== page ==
Charting a new path
Donaldson is one of 11 females currently working on an NBA coaching staff. Nurse doesn’t think it will be long before a woman occupies one of the league’s 30 head coaching jobs.
“It should happen anytime soon,” he said.
Becky Hammon is the most likely candidate to break another glass ceiling. She became the NBA’s first full-time female assistant coach in 2014 when San Antonio’s Gregg Popovich brought her onto his staff. Hammon has since been promoted to a larger coaching role and front row bench location.
Entering her senior year of college when Hammon was hired, Donaldson hadn’t really considered coaching. A statistics professor helped her realize math could become an opportunity to enter the professional sports arena through the analytics side door.
The statistics and actuarial science major shared an interest for the numbers side of basketball with UNI associate head coach Brad Nelson. They’d go back and forth talking about statistics.
“Once this whole sports analytics revolution started happening, it really opened my eyes to the possibilities out there,” Donaldson said. “That was for me at that point the only entry point I could see into a professional league.
“There weren’t any female coaches or female GMs (general managers) that I could see. I never saw someone like me in a position like this before. … I don’t think I wasn’t interested in it, I just think I didn’t see it as a legitimate possibility because there was no exposure there.”
One of five female assistants hired last summer, Donaldson is a member of a trailblazing group in a league beginning to make progress towards gender equality.
“There’s a lot of work still to be done in that area and I know we have a long ways to go, but I also know that the groundwork has been laid by people before me,” Donaldson said. “Those people are extremely important to me and people that I respect so much.
“I definitely do carry a responsibility continuing the work that those people started and trying to bring more people on board with the idea that anybody can be a basketball coach — it doesn’t matter what you look like or where you’ve been. You can do it if you’re passionate about it. That applies to every job, every arena, every sport. … It’s something I take a lot of pride in and it’s something that motivates me every single day.”
Shooting her shot
A fundamentally sound jumper was enough for Donaldson to convince Nurse that she could handle player develop work.
“She can really shoot the ball,” Nurse said. “I always say if you’re a really good shooter like that you’ve probably been taught by someone or you’ve learned it and you’ve certainly put in the hours it takes to become that kind of shooter. That’s a key component of player development.”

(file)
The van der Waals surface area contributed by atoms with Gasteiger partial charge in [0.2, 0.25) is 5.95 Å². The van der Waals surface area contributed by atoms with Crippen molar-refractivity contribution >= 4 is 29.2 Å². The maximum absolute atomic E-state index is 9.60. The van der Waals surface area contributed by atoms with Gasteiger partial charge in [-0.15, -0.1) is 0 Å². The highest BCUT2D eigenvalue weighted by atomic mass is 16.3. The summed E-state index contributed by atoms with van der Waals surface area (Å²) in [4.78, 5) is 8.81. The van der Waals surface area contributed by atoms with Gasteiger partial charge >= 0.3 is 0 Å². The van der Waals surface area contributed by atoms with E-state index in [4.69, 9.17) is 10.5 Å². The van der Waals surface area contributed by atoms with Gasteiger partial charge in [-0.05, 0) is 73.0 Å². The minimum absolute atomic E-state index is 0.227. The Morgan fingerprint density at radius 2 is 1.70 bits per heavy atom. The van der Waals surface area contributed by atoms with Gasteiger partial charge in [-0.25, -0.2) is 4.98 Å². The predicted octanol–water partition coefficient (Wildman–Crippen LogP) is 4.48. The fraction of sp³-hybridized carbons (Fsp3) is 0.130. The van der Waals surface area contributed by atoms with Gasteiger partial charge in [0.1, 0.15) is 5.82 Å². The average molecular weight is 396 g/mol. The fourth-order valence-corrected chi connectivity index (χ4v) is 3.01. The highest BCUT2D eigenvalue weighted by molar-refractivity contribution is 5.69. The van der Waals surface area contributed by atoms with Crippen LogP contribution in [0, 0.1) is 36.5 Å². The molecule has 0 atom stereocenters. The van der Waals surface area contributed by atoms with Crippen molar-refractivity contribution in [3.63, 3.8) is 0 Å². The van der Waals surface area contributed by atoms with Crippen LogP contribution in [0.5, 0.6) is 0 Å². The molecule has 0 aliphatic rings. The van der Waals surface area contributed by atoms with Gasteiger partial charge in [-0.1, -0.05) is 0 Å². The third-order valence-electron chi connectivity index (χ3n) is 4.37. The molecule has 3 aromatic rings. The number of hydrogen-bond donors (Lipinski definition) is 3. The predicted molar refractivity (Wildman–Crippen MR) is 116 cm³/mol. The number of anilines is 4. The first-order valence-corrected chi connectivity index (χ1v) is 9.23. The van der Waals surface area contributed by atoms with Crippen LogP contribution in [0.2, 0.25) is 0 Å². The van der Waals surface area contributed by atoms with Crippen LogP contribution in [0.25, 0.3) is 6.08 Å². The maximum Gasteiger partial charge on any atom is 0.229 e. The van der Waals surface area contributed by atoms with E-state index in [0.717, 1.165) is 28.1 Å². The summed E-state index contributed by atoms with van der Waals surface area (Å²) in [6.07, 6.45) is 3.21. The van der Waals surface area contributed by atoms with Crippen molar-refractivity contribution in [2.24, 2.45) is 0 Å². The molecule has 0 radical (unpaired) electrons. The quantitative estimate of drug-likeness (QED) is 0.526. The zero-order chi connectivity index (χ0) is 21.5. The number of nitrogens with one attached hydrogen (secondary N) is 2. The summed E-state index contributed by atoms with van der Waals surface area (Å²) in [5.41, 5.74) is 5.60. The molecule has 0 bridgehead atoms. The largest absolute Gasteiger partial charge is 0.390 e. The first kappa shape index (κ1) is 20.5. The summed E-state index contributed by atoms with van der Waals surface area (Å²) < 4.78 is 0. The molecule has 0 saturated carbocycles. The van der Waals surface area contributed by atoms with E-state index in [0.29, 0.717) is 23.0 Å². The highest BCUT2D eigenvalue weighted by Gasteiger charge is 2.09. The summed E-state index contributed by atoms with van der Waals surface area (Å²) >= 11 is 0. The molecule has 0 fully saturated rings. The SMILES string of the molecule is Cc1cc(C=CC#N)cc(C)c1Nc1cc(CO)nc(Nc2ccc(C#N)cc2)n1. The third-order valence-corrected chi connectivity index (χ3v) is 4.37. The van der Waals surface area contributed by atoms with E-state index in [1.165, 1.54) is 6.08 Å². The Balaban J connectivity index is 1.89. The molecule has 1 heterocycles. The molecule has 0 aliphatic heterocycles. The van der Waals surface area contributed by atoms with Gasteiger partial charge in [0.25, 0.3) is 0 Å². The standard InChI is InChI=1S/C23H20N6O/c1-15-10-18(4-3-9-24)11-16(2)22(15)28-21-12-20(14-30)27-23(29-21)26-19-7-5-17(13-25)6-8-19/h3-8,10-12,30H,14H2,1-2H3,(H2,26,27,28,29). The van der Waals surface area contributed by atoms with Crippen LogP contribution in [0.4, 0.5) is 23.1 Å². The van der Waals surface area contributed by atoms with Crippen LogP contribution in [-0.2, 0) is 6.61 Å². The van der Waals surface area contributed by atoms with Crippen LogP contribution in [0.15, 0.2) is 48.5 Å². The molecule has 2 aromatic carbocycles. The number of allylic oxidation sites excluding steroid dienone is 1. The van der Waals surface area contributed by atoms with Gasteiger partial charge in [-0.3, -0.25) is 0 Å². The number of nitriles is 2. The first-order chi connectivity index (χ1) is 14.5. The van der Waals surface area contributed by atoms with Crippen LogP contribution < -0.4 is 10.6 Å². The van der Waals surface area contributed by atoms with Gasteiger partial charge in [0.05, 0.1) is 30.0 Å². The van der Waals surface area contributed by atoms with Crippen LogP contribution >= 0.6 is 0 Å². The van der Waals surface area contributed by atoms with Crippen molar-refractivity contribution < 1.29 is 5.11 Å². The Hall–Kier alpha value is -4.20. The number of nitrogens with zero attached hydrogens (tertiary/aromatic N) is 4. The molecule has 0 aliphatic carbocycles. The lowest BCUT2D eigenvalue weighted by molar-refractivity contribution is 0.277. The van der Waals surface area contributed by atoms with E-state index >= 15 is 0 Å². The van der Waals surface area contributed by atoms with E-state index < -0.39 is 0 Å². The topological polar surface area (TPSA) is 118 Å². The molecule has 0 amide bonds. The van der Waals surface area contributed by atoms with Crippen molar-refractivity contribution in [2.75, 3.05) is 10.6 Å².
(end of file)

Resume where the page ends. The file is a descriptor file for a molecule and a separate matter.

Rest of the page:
The daughter of Jeff Donaldson — who earned a place in NAIA Briar Cliff University’s Hall of Fame after a 1,000-plus point basketball career — Brittni has been shooting ever since she was old enough to hold a ball.
Donaldson followed in her father’s footsteps as an all-stater at Sioux City North, prior to a bringing a blend of toughest and basketball knowledge to UNI.
Much of Donaldson’s college career was spent playing hurt. She endured four knee operations — including a microfracture procedure that delayed the start of her junior season. Reconstructive surgery followed prior to her senior year and doctors advised her to step away from the game.
“I don’t think anybody really understands unless you were there what that young lady endured,” UNI coach Tanya Warren said. “She was told by doctors to be done, but she wanted to finish out and she did. I don’t know how she did, but she did.”
One of Donaldson’s most memorable games occurred during a 99-97 overtime road win at Drake when the junior knocked down a school record eight 3-pointers.
“She was a tremendous competitor,” Warren said. “There wasn’t a time that she didn’t give everything she had, and junior and senior year that was very limited in practice. She still had the mindset to be able to watch the game without practicing, and come in and find ways to contribute. That speaks volumes of her basketball IQ.”
As injures piled up and Donaldson’s dreams of playing professional basketball faded, she began to reevaluate her interests and passion.